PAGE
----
Retail Tips and Tricks: Leadership Pitfalls of New Store Managers

Often, as part of our retail consulting practice, one of the things that we see time and time again is that the quickest route to being promoted to store management is to be a great sales person.  In fact, we recently had this confirmed again when we were engaged by a national specialty retailer of luxury goods to assist them with the development of their retail management training program

Now, for many retailers – including this one – selling is a major responsibility for store managers.  But it is certainly not the only part of their job description.  They also need to grow sales and profits by managing through others. 

With that in mind, here is my interpretation of nine key pitfalls for managers and leaders of retail stores (original list is courtesy of American Express’ Small Business Open Forum):

Not accepting responsibility for mistakes – If a team member makes an error, some of the blame falls on the store leader.  So instead of playing the blame game, help team members learn from errors.

 Reprimanding employees out in public – Make sure you follow the old adage of “praise in public and reprimand in private.”

 Failing to be truthful – One of the key values that we preach in our retail management training seminars is “to tell the truth – both good and bad.”  Even if you need to deliver bad news or enforce standards you will always get better results if you are candid, respectful and truthful.

 Setting unrealistic goals – If you were promoted to management because of your sales ability it is likely that you were ranked in the top 5 or 10% of performers in your company.  It may be unreasonable to expect your employees to perform like you did.  Instead give them reasonable targets that allow them to improve on their results month-after-month.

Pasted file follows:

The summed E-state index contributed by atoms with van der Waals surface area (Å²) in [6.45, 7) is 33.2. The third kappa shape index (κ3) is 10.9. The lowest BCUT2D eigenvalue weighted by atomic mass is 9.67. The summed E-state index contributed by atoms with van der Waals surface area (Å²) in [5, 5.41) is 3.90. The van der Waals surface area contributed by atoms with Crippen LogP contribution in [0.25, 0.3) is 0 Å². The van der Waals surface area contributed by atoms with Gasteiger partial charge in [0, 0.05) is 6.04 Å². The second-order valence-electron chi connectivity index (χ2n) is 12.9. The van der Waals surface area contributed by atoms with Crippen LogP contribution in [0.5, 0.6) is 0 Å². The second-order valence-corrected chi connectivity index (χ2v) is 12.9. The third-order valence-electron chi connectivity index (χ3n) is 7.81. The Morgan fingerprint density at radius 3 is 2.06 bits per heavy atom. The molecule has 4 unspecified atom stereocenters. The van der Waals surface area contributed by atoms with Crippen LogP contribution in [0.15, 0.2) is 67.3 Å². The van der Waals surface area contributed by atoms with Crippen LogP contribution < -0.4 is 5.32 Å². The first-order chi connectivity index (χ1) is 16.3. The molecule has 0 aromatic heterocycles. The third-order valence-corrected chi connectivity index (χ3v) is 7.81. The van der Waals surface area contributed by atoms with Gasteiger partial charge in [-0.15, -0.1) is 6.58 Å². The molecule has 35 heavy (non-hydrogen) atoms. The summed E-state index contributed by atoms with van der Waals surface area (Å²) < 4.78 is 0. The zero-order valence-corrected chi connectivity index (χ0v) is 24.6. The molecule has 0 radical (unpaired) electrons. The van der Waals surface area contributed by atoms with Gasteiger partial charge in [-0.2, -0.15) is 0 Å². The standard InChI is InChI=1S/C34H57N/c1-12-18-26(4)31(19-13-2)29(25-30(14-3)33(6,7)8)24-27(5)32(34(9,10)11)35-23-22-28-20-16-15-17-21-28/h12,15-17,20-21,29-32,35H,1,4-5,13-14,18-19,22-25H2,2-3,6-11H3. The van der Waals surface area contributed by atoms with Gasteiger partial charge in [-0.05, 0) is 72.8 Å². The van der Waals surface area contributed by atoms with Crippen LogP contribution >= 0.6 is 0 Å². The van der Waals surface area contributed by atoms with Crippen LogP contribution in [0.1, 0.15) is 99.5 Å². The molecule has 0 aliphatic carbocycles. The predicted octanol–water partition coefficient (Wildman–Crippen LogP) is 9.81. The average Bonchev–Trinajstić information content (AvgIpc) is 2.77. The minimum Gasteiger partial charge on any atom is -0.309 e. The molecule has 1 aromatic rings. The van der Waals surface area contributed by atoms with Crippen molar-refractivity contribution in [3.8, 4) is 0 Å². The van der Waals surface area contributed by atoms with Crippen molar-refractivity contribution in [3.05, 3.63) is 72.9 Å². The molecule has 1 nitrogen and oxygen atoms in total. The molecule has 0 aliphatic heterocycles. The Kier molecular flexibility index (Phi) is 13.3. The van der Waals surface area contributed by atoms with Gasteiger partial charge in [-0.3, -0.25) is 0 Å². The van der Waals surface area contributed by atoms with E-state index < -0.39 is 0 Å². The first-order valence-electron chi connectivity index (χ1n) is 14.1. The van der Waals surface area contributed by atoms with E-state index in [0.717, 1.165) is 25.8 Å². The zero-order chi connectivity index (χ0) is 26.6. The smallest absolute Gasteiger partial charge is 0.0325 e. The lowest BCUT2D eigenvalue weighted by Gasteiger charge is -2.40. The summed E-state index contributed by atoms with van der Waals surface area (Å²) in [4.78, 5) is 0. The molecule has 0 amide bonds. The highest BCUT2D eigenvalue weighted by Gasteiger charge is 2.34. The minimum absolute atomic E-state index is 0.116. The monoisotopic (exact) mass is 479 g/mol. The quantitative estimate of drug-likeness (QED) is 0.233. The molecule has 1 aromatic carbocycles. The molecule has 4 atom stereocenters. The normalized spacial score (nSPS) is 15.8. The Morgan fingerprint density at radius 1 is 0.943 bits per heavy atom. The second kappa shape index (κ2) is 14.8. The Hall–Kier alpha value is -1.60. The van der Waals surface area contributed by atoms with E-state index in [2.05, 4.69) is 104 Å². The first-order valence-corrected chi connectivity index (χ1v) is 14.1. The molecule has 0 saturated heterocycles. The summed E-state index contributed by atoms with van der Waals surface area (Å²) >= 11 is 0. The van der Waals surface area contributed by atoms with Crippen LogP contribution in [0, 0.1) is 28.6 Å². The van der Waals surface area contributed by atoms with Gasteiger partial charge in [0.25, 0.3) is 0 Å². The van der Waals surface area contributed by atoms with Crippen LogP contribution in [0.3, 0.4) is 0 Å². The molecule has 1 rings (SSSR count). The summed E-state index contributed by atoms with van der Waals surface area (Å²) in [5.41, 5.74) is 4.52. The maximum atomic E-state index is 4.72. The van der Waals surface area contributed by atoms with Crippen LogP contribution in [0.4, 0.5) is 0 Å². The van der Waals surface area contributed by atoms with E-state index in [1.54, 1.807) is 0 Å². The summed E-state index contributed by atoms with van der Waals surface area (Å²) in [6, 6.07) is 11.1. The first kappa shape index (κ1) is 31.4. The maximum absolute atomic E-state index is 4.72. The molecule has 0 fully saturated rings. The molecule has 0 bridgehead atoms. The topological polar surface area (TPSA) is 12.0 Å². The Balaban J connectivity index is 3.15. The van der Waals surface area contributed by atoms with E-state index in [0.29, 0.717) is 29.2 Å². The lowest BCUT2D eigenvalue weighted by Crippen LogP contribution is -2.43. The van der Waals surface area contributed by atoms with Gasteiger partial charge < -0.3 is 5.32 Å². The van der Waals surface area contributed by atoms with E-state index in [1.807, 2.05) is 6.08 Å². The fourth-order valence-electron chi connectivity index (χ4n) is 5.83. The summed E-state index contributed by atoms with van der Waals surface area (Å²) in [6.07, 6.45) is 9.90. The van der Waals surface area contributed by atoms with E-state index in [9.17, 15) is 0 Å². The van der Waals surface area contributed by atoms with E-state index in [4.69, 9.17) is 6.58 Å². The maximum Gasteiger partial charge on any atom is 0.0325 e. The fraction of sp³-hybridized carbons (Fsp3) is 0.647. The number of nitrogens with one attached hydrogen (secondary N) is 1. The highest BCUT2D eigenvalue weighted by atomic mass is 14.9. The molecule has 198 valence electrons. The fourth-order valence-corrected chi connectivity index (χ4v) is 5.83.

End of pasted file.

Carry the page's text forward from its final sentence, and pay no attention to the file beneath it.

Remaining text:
Threatening team member's jobs – Obviously if someone is violating policy or failing to achieve to minimum standard you should give them coaching and counseling.  But never threaten their livelihood unless you are prepared for them to leave immediately.  Otherwise you are only asking for trouble.

Providing vague or incomplete instructions – It's frustrating not knowing exactly what you are supposed to do our how to do it because you know you could be reprimanded for failure.  Instead give your team members clear goals and the retail training that they need to achieve them.

Micromanaging retail sales associates – Now that you have given your team members reasonable targets and provided the tools and retail training they need to succeed, let them run!  Check in on their work periodically, but do not hover.  It is distracting and demoralizing!

Failing to offer enough praise – While you may think that an employee’s salary and/or commission should be enough of a reward and motivation, studies by major research universities have shown time and again that most people are motivated by recognition and praise just as much as by money.

Holding workers back when they are ready for promotion – I bet you knew when you were due for a promotion or a raise…Well your team members do as well. 

Would you like to learn more about ways you can improve your retail managers’ results?  Contact us for a free one-hour consultation and needs analysis or to inquire about our retail sales training seminars and on-line retail courses

-          Retail Advocacy Group offers consulting services for retailers and also offers retail training solutions through its Retail Training Services subsidiary.   You can also learn more about instructor-led, e-learning, and other training solutions for retailers at www.retailertrainingservices.com.